“What draws you here?” I asked the phlebotomist in the hospital in which I was a guest (no pun intended). He told me the short version of his life-story. It was quite the story, but the punch line rambling through my head long after he’d turned out the lights and quietly exited the room went like this.

“As I crumpled to the floor in the middle of a medical episode next to the deep fryer in the place in which I was working at the time, the only thought I had was, What a sh…. way to die!”

He’d had his struggles, like most of us. And like most of us…it’s always a surprise when the end appears to be closer than we think. It wasn’t the end for him, obviously. Thus, he switched careers for a season, and was now taking good care of others in the setting in which I’d found myself. For this I was not only grateful, but thankful.

Good at his job he was as he freely offered others a window into his world. Fluent he was in three languages, and now he worked within this hospital community. Minutes into the conversation it was obvious he could see the bigger picture. Life circumstances he’d been dealt were out of his control and yet, he rolled with it and was now taking care of his family’s needs by taking care of the needs of others. His hope gave me hope. That much I knew.

I mentioned how exceptional the nursing staff was, and he agreed. “I’ve come to realize that. No doubt the two nursing schools in our community feed into this.” His educational background was coming through…understanding what it takes to build community. To see beyond is always a gift. By sharing his background, he broadened my perspective. I thought he was just another guy doing night shift and getting his paycheck by checking in and checking out. It took mere seconds to see that was not the case. He cared.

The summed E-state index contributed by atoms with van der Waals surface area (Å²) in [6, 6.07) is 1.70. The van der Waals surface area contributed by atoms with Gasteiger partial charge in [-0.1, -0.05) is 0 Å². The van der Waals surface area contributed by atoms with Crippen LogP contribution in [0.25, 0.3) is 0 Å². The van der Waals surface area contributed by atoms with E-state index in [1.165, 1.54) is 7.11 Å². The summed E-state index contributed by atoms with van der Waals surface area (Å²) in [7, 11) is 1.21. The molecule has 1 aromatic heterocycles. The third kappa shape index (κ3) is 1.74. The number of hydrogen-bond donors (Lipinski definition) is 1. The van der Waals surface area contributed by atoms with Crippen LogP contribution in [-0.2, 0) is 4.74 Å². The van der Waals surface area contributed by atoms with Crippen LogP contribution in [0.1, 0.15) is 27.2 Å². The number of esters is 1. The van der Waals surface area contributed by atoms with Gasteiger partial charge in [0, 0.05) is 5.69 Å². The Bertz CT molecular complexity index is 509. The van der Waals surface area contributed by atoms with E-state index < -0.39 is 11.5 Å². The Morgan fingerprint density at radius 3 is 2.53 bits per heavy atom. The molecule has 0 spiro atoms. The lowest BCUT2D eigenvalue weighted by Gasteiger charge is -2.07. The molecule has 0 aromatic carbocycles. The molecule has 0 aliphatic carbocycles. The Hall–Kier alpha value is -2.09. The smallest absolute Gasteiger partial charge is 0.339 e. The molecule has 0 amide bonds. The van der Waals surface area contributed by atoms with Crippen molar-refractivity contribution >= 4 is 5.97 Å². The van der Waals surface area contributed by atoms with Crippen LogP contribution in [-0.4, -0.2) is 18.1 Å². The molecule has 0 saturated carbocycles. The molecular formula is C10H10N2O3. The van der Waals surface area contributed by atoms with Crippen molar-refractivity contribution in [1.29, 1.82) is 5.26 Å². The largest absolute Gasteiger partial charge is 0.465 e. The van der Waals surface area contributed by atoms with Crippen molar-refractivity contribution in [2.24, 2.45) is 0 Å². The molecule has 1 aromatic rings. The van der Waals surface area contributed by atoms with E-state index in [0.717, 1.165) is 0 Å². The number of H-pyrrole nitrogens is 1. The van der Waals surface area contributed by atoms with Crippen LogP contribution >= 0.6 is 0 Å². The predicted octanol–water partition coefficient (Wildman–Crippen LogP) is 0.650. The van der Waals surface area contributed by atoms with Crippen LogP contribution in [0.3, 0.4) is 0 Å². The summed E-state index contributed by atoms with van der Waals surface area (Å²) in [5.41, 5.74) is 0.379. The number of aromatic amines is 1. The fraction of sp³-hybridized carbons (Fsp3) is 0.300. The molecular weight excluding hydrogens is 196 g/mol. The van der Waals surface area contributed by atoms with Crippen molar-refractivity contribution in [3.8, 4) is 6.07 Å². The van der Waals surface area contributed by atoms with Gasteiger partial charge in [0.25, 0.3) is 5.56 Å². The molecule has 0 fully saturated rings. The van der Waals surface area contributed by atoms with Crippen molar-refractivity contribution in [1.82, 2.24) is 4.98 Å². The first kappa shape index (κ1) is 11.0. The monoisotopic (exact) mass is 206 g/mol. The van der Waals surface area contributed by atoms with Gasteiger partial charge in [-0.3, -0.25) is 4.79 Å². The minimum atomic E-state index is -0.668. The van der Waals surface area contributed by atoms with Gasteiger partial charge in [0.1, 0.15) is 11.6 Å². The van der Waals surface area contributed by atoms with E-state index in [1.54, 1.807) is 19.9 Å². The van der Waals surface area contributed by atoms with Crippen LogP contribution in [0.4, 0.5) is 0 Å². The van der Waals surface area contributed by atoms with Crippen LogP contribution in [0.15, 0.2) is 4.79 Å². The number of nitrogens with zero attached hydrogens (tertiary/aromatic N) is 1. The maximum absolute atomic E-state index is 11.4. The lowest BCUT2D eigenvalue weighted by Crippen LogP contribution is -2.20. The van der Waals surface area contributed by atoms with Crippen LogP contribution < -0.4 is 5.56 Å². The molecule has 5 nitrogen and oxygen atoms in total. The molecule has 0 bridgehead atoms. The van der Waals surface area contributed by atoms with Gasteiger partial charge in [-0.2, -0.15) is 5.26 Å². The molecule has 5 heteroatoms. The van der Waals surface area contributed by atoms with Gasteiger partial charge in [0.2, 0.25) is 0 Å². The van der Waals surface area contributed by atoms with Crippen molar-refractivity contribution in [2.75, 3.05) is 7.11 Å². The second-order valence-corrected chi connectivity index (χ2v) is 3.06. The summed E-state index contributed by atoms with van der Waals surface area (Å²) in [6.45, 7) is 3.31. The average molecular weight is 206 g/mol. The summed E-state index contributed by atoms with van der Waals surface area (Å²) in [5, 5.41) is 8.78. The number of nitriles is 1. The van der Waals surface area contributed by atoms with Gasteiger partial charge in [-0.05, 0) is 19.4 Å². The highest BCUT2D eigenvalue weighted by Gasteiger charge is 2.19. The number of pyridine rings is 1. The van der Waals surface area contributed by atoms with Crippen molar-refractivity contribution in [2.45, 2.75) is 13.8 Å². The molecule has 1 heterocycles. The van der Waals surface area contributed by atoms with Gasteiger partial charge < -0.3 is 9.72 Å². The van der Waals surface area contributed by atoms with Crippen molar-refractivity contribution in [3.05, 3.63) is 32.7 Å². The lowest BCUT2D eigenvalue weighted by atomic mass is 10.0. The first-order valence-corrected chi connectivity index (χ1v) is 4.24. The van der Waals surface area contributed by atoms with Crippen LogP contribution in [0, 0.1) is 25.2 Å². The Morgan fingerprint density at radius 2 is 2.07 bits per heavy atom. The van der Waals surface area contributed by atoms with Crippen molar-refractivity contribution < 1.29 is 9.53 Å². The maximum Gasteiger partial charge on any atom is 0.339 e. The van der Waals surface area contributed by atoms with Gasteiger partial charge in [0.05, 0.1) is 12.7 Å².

Impressive, too, were the CNAs who came at the press of my button, no matter how many times it was pushed. The nurses attended with not only due diligence but with due respect as one came rushing with a robe to match my nifty gown when I decided to take a stroll around the floor. Doctors who hailed from across the world or border stood before me, attending as if I were the only one on their list for the day. Alongside stood their team members, and in and out came the cleaning crew making light chatter…all with a smile no matter the time of day.

I had a roommate. No doubt she wasn’t thrilled to see me being wheeled in, but she spoke kindly from behind the curtain. We exchanged conversation from time to time as she passed the remote for the TV. I offered a prayer for her and she offered one for me…and so went my world for a few days.

It was just another day or two or three in America…worthy of note that all is not doom and gloom on the horizon. People live with purpose and for a purpose beyond themselves…loving their neighbor as themselves. And life just doesn’t get much better than this.

“Teacher, which commandment in the law is the greatest?” asked the followers of Jesus in Matthew 22:36-40.

He said to them, “You shall love the Lord your God with all your heart, and with all your soul, and with all your mind.”

And the second greatest commandment is like it. “You shall love your neighbor as yourself.”

 And I was blessed to be the recipient of such love. Don’t let anyone fool you. It’s a crazy culture clamoring to be noticed right now, but behind closed doors, not all is mayhem nor bedlam. People have a living faith, active it is, and I thank God for that. Amen.

Kathleen Kjolhaug lives on the family homestead outside of Clearbrook with her husband Pete. She enjoys writing about family life and brings humor into the sacred moments of everyday living.

Theology in the Trenches appears in several local newspapers throughout Minnesota. Kathleen can be reached by e-mail at wemenews@gvtel.com


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